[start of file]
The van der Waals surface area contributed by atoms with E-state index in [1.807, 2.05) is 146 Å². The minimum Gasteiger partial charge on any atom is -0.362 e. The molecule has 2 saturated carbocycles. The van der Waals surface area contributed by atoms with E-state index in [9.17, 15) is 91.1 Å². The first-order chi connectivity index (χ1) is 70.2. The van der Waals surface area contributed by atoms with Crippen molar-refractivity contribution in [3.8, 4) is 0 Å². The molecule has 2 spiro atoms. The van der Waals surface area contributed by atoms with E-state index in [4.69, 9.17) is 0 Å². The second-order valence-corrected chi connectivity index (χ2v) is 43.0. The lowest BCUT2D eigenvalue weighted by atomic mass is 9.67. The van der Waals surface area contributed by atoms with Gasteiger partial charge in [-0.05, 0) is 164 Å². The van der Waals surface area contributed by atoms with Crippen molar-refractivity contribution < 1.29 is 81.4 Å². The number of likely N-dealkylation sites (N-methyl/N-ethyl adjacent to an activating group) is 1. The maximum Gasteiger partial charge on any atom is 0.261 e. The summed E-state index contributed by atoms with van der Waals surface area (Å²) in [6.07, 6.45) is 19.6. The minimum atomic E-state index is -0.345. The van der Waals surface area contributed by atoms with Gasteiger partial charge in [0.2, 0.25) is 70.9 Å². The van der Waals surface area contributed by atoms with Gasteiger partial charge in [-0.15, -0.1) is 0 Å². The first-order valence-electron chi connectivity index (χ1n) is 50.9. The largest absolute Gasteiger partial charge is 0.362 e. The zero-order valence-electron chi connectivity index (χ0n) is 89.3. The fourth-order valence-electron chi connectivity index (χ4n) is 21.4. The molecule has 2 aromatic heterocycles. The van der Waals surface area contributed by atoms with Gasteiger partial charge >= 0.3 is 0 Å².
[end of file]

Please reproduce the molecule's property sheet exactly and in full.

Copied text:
The van der Waals surface area contributed by atoms with E-state index in [1.807, 2.05) is 146 Å². The minimum Gasteiger partial charge on any atom is -0.362 e. The molecule has 2 saturated carbocycles. The van der Waals surface area contributed by atoms with E-state index in [9.17, 15) is 91.1 Å². The first-order chi connectivity index (χ1) is 70.2. The van der Waals surface area contributed by atoms with Crippen molar-refractivity contribution in [3.8, 4) is 0 Å². The molecule has 2 spiro atoms. The van der Waals surface area contributed by atoms with E-state index in [4.69, 9.17) is 0 Å². The second-order valence-corrected chi connectivity index (χ2v) is 43.0. The lowest BCUT2D eigenvalue weighted by atomic mass is 9.67. The van der Waals surface area contributed by atoms with Gasteiger partial charge in [-0.05, 0) is 164 Å². The van der Waals surface area contributed by atoms with Crippen molar-refractivity contribution < 1.29 is 81.4 Å². The number of likely N-dealkylation sites (N-methyl/N-ethyl adjacent to an activating group) is 1. The maximum Gasteiger partial charge on any atom is 0.261 e. The summed E-state index contributed by atoms with van der Waals surface area (Å²) in [6.07, 6.45) is 19.6. The minimum atomic E-state index is -0.345. The van der Waals surface area contributed by atoms with Gasteiger partial charge in [0.2, 0.25) is 70.9 Å². The van der Waals surface area contributed by atoms with Gasteiger partial charge in [-0.15, -0.1) is 0 Å². The first-order valence-electron chi connectivity index (χ1n) is 50.9. The largest absolute Gasteiger partial charge is 0.362 e. The zero-order valence-electron chi connectivity index (χ0n) is 89.3. The fourth-order valence-electron chi connectivity index (χ4n) is 21.4. The molecule has 2 aromatic heterocycles. The van der Waals surface area contributed by atoms with Gasteiger partial charge >= 0.3 is 0 Å².